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Graces, Colin Clout, poetry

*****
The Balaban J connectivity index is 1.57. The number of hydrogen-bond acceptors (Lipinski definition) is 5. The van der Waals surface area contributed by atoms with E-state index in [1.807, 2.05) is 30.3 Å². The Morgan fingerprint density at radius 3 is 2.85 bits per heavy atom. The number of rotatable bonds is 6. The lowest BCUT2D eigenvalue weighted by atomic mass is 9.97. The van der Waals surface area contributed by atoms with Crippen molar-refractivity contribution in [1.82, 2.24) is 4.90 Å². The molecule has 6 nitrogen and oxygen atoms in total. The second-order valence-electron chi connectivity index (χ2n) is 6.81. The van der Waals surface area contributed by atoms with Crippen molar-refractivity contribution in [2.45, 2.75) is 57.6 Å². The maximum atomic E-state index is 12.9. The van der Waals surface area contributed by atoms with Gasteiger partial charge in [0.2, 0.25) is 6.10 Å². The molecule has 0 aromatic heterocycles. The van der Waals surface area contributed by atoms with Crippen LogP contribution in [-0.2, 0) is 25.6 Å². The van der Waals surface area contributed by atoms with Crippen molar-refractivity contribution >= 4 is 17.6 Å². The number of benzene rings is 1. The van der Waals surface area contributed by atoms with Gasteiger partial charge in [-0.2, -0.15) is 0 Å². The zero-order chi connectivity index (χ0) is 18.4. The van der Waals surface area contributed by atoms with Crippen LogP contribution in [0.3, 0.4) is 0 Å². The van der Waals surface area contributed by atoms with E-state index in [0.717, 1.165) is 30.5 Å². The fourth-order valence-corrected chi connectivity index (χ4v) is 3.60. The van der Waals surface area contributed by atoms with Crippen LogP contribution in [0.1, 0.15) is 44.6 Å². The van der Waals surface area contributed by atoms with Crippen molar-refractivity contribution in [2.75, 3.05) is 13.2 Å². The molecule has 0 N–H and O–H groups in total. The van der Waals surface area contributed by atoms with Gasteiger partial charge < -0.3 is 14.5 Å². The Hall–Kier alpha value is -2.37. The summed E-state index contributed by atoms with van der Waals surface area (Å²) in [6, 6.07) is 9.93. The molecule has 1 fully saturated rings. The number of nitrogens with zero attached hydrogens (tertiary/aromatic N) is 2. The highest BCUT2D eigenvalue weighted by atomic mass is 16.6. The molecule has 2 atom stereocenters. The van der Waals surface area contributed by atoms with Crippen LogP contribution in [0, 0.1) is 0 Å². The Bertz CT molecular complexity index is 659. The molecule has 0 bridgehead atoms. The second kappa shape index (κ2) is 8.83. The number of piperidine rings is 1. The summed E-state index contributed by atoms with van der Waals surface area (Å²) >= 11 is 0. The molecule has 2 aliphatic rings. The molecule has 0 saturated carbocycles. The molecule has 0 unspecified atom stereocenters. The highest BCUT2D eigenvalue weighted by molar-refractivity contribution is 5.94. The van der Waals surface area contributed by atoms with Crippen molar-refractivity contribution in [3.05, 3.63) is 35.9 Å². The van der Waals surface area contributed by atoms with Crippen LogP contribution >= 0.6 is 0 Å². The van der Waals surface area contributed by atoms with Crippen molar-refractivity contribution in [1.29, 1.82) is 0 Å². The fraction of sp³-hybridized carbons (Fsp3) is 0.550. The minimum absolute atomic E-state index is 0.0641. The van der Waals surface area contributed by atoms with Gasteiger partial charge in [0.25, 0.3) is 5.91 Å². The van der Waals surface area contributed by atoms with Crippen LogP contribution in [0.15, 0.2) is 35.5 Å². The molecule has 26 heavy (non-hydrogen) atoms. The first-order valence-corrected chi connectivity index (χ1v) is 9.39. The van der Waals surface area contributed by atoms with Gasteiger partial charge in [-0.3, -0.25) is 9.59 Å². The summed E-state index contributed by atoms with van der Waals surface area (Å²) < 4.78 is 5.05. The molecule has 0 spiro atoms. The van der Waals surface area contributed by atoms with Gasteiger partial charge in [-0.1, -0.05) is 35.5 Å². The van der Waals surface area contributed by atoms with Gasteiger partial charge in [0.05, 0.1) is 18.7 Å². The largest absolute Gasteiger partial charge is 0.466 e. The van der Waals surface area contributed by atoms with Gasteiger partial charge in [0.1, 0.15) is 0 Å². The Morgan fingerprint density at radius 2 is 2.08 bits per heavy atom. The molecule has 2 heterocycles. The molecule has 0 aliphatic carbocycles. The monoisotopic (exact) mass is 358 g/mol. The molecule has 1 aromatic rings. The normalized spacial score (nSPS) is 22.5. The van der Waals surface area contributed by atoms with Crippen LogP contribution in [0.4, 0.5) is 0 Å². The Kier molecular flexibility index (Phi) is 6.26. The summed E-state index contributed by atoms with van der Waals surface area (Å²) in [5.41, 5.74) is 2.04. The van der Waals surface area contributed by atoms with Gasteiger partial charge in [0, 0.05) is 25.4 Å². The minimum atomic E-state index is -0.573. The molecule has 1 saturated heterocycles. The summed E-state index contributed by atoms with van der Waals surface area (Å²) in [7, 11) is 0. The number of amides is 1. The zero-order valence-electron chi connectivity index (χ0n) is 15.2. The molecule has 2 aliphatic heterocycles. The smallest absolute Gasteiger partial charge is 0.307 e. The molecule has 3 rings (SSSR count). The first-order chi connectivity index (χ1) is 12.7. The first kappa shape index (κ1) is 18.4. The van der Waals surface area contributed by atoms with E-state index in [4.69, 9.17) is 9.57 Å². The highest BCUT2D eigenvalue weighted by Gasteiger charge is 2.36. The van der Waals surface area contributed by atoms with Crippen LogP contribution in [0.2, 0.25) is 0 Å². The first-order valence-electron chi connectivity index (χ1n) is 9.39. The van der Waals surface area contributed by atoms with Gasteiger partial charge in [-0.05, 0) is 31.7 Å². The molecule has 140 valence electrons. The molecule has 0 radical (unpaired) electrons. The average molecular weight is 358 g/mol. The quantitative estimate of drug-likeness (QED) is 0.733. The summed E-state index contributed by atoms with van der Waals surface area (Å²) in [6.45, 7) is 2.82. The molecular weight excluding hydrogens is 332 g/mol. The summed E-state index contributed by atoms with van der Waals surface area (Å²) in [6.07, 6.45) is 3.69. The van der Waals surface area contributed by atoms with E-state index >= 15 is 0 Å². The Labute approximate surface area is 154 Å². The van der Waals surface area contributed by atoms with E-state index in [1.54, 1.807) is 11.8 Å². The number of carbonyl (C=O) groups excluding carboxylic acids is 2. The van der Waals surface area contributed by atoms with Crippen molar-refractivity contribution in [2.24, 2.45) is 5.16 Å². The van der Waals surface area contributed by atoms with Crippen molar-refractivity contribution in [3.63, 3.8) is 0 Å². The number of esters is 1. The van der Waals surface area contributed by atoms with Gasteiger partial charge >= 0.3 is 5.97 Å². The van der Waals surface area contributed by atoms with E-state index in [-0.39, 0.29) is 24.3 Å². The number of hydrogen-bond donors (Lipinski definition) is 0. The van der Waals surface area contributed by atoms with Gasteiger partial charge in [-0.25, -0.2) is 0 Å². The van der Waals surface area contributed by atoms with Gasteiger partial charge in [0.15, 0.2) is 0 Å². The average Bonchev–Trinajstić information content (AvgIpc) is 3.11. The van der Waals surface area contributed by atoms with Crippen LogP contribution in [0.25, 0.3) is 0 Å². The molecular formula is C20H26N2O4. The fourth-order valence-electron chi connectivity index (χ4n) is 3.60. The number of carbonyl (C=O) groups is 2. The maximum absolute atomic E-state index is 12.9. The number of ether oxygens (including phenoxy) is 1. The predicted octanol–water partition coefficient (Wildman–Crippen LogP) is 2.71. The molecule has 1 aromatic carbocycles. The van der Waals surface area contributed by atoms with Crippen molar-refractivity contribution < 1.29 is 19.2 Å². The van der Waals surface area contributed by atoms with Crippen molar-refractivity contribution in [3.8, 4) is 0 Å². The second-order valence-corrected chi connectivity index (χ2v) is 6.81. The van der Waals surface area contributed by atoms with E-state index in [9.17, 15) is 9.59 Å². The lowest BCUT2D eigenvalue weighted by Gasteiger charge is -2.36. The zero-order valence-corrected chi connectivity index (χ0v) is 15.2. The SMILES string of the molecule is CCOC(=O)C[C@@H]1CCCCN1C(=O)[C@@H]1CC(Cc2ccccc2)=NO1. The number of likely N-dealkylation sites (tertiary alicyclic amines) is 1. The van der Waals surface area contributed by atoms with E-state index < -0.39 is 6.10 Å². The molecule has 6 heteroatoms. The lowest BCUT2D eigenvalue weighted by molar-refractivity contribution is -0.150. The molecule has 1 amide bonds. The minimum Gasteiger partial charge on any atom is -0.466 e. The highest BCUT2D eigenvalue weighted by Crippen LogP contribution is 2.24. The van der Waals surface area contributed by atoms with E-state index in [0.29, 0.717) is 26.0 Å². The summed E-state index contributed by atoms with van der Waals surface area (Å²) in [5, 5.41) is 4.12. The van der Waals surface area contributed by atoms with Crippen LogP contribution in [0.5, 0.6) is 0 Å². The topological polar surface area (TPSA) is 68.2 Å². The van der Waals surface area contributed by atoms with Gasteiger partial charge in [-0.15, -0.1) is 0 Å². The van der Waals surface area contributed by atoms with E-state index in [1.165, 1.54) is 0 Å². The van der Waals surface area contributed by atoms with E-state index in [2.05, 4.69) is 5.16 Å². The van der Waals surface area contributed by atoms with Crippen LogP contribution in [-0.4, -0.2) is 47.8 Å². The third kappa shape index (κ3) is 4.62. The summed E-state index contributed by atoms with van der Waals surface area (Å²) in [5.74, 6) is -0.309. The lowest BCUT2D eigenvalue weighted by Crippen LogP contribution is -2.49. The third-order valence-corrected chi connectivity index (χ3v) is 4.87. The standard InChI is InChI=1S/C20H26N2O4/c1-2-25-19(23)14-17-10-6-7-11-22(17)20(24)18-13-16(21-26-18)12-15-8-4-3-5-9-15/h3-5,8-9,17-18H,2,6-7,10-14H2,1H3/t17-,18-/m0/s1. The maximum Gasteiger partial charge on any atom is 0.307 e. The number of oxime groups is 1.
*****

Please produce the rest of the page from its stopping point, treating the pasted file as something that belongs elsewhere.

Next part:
Colin Clout's vision of the Graces is the imaginative center of Book VI, and in a sense of the whole Faerie Queene, "the sacred noursery / Of vertue" (VI. Proem 3), wherein both the Knight of Courtesy and the reader are instructed in the "vertuous and gentle disciple" of the imagination ("Letter to Raleigh," II, 495). Spenser's readers have been virtually unanimous in their agreement with C. S. Lewis, that the vision on Mount Acidale is "the key to Spenser's whole conception of Courtesy." But there has been considerably less agreement about the precise significance of Spenser's vision. In particular, Colin Clout's rather prosaic gloss on his own vision raises at least as many questions as it answers. Surely we are not meant to read the vision in the narrowly reductive way that Colin himself seems to doo, as a didactic essay on "Ciuility." But how, then, ought we to construe those "gracious gifts" bestowed by the Muse (x.23)? The mere presence of Spenser, thinly disguised, as a character in his own fiction raises a whole series of further questions: How, precisely, are we intended to conceive the relation between the visionary poet and his fugitive inspiration? or between that inspiration and its visible enactment? How, finally, are we to construe the relation between the poet's unconscious inspiration, the "goodly fury" infused in him by the Muse (Pr. 2), and his conscious imagination, the "diuine resemblaunce" (x.27) which represents the poet's vision to his audience?